Predicting the Rise of EU Right-Wing Populism in Response to Unbalanced Immigration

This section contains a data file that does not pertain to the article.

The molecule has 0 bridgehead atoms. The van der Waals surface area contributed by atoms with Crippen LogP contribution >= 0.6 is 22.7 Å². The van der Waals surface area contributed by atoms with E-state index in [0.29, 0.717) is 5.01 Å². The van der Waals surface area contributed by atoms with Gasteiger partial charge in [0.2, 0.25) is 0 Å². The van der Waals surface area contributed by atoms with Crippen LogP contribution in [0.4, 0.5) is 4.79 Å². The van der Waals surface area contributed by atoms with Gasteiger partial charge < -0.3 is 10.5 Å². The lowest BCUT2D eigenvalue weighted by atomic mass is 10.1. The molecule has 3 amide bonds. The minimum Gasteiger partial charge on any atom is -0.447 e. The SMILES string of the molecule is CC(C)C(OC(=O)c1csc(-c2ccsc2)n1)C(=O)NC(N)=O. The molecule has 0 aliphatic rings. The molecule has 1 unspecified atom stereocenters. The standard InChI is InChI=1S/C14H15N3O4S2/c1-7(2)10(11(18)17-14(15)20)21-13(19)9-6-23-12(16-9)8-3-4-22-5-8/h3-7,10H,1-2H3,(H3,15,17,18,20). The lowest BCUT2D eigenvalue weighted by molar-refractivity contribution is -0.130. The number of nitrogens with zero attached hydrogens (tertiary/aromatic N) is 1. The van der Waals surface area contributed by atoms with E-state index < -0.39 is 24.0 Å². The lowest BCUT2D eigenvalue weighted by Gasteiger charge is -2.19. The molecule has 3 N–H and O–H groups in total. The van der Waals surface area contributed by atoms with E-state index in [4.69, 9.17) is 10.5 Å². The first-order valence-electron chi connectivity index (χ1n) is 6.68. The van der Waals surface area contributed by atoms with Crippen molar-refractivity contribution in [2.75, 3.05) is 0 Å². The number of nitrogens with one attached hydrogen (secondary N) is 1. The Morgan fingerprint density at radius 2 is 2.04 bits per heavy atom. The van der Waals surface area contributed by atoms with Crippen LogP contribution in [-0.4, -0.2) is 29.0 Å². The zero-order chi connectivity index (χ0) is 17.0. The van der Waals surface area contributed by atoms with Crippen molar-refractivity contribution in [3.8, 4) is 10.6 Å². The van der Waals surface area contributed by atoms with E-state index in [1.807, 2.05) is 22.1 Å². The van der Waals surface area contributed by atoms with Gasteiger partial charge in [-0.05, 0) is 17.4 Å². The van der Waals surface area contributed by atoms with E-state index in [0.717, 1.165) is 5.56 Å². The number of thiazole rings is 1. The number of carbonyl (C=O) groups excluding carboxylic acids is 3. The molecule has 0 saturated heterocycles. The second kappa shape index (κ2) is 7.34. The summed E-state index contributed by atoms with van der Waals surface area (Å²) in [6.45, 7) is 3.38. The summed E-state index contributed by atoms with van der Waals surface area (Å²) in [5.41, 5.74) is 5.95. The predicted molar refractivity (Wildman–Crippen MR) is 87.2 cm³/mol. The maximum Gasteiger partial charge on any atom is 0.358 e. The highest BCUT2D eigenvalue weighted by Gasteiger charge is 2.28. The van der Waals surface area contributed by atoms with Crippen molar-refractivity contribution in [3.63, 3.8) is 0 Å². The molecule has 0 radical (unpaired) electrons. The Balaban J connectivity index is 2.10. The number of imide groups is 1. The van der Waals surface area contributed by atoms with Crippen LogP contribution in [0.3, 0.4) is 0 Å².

Immigration affects the support for right-wing populism II. (a) An unprecedented inflow of immigrants into Austria coincided with a steady increase in the fraction of RW populist voters. A solitary black dot represents the results of Austrian presidential election in May 2016 in which an RW populist candidate secured almost 50% of votes. This election shows that even after the record immigrant inflow at the end of 2015 had subsided, a decreasing trend in the number of immigrants that enter Austria did not automatically translate into lower support for the RW populist political option, that is, RW populism seems to be more than just a craze. (b) In Germany, the increasing inflow of immigrants (monthly data [34, 35]) rather clearly coincided with the increasing support for an RW populist party. (c) A significant regression emerges when the German case is presented as a scatter plot between the inflow of immigrants and the percentage of far-right voters.